Multiple Fraud and Malfeasance Lawsuits Against Tesla

Active Tesla Fraud-Related Lawsuit Countdown Score-Card


Wohl & Fruchter LLP Tesla Fraud Case

Morgan & Morgan Tesla Fraud Case

The Law Offices of Howard G. Smith Tesla Fraud Case

Brower Piven Tesla Fraud Case

Robbins Geller Rudman & Dowd Tesla Fraud LLP

Levi & Korsinsky, LLP Investor Class Action Against Tesla Motors

Cause of Action Corruption Case #1

Glancy Binkow & Goldberg LLP Tesla Fraud Case

Pomerantz, Grossman, et al Tesla Fraud Case

Bronstein, Gewirtz & Grossman, LLC Tesla Fraud Case

– More Coming…


(now taking bets on which criminal defense firm Musk hires. Latham, Covington & Burling, Perkins Coie, ??? )

MHT- Vegas T


Another Tesla Investigation for fraud:


YET ANOTHER securities fraud investigation launched on Tesla. Forensic accounting investigations confirm Tesla “cooking the books”!

November 18, 2013

Wohl & Fruchter LLP is investigating potential federal securities law claims against officers and directors of Tesla Motors, Inc. (Tesla) (Nasdaq: TSLA) in connection with alleged violations by Tesla of Securities and Exchange Commission (SEC) rules governing the disclosure of financial metrics that do not comply with Generally Accepted Accounting Principles (GAAP).
On October 2, 2013, Canada’s The Globe and Mail published an article questioning the economics of Tesla’s business and the quality of its earnings under GAAP. Citing research by Gradient Analytics, the article identified several accounting issues of concern, including reporting non-GAAP revenue and profit that is substantially higher than GAAP revenue and profit due to inclusion in non-GAAP revenue of Model S car sales to buyers to whom Tesla has provided guarantees that they will be able to sell their used vehicle at a particular price. According to Gradient Analytics, this accounting maneuver unrealistically assumes that Tesla “will not lose a dime on a single Model S residual value guarantee.”

Other areas of concern at Tesla cited in the article were potentially inadequate accrual of warranty expense; excluding shares Tesla could issue due to convertible debt from share counts when calculating non-GAAP earnings per share; and questionable lengthening of depreciation schedules.

These and other accounting issues prompted an analyst at Gradient Analytics to characterize Tesla as “a firm struggling to find a way to justify its current share price with increasingly complex, apples-to-oranges non-GAAP earnings computations.”

On November 5, 2013, Tesla issued a press release reporting its 3Q 2013 results. The headline of the release highlighted non-GAAP profit of $16 million even though the release later disclosed that Tesla suffered a net loss under GAAP of $38 million. Tesla also reported non-GAAP revenue of $603 million versus GAAP revenue of $431 million (by adding back revenues deferred under GAAP for cars sold with the resale value guarantee).

On November 14, 2013, Bloomberg published an article (“Are There Cockroaches Under Tesla’s Hood?”) highlighting the reference to non-GAAP profit in the headline of the release announcing Tesla’s 3Q 2013 results. The article asserts that this headline and other sections of the release violated SEC rules requiring companies to give “equal or greater prominence” to GAAP numbers when they present their financial results. In support of this assertion, the article cites a 2008 article by Wilson Sonsini Goodrich & Rosati — the law firm that helped take Tesla public – advising that “if an issuer announces GAAP and non-GAAP earnings per share in its press release, it should report the GAAP earnings per share prior to the non-GAAP earnings per share.”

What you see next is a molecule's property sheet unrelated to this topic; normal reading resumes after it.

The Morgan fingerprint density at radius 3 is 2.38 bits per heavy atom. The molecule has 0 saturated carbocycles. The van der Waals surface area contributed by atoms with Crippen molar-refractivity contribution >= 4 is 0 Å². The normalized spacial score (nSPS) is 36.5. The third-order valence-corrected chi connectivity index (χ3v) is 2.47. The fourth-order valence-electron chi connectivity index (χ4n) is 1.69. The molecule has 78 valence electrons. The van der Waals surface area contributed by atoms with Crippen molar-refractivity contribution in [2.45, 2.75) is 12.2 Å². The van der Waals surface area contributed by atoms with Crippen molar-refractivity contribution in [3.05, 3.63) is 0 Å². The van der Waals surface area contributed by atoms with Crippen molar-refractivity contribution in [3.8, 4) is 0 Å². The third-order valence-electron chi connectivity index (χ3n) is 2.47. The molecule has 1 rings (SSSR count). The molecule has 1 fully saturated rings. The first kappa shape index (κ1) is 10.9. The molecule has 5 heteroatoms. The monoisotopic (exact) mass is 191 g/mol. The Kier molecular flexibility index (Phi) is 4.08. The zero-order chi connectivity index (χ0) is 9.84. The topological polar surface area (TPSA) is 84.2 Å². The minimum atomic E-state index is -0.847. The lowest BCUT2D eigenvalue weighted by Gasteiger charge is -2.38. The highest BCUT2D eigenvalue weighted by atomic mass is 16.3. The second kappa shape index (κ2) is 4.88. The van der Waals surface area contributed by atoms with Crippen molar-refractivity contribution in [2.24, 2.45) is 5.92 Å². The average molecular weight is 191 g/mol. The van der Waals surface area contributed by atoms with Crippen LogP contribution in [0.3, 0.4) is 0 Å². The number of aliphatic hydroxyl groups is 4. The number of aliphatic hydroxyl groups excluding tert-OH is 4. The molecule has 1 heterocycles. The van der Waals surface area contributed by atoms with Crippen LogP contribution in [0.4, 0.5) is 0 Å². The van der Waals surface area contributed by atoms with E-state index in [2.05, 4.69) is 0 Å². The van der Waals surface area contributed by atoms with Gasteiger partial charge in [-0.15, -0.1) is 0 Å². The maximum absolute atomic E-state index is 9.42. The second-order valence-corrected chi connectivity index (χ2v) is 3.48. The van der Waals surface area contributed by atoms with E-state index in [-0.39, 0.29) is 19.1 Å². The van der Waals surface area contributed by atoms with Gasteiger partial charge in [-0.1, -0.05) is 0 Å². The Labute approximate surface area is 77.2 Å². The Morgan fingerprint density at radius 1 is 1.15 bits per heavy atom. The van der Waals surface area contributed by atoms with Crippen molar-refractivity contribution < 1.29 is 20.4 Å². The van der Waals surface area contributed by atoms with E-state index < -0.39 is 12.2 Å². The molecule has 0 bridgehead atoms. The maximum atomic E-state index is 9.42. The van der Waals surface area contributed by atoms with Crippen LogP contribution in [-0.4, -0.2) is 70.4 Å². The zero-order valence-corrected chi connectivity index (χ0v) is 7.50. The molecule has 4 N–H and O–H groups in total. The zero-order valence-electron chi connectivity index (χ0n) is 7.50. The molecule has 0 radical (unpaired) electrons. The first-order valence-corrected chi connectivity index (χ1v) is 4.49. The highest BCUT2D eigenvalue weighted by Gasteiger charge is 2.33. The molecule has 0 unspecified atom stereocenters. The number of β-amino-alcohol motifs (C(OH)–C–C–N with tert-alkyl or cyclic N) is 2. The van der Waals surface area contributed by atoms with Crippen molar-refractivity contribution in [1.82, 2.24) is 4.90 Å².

Since the publication of The Globe and Mail article, as well as following media reports of battery fires in at least three Tesla cars, TSLA shares have declined over 25% from a close of $180.95/share on October 2, 2013, to a close of $135.45/share on November 15, 2013.


Updates+ Follow-up:


Another CLASS ACTION lawsuit against Tesla

Morgan & Morgan file class action lawsuit against Tesla for Fraud. This makes a record breaking number of lawsuits for fraud against Tesla, with more coming…

DK- Bost

This movie uploaded :


The Lithium ion profiteering scam. Dump, grab the money and run.

FISKER lithium Ion batteries burst into flames at the drop of a hat. This is now well-known. Telsa and Fisker funding with tax dollars was more about funding battery company deals for their investors than anything else. Lithium Ion Batteries blow up in Boeing’s, Tesla’s and they just blow up. That is why TSA does not allow liquid on airplanes. That is why AT&T eliminated Lithium Ion in its server racks. EVERYBODY knows that lithium ion blows up and releases deadly chemicals, why is this cover-up still going on?   Oh, I See: Profits and kickbacks!


Everyone was warned about this. Over 100 published reports from major universities and federally funded studies have now been sourced and posted showing that this had been guaranteed to happen by some of the top scientists in the world prior to Tesla receiving DOE money. Who owns all these battery companies? Watch for the WESTON REPORT from a major Huffington Post Journalist which links every investor in TESLA to all of their political connections and influences. Invest in Tesla and you will get tracked by numerous investigative reporters.


Tesla Fraud Lawsuit by Clancy–Glancy-Binkow–Goldberg-LLP-Announces-Class-Action-Lawsuit-on-Behalf-of-Investor-17489178/

Tesla shares slip more on reports of third fire, other car problems

By Jerry Hirsch- LA Times

November 7, 2013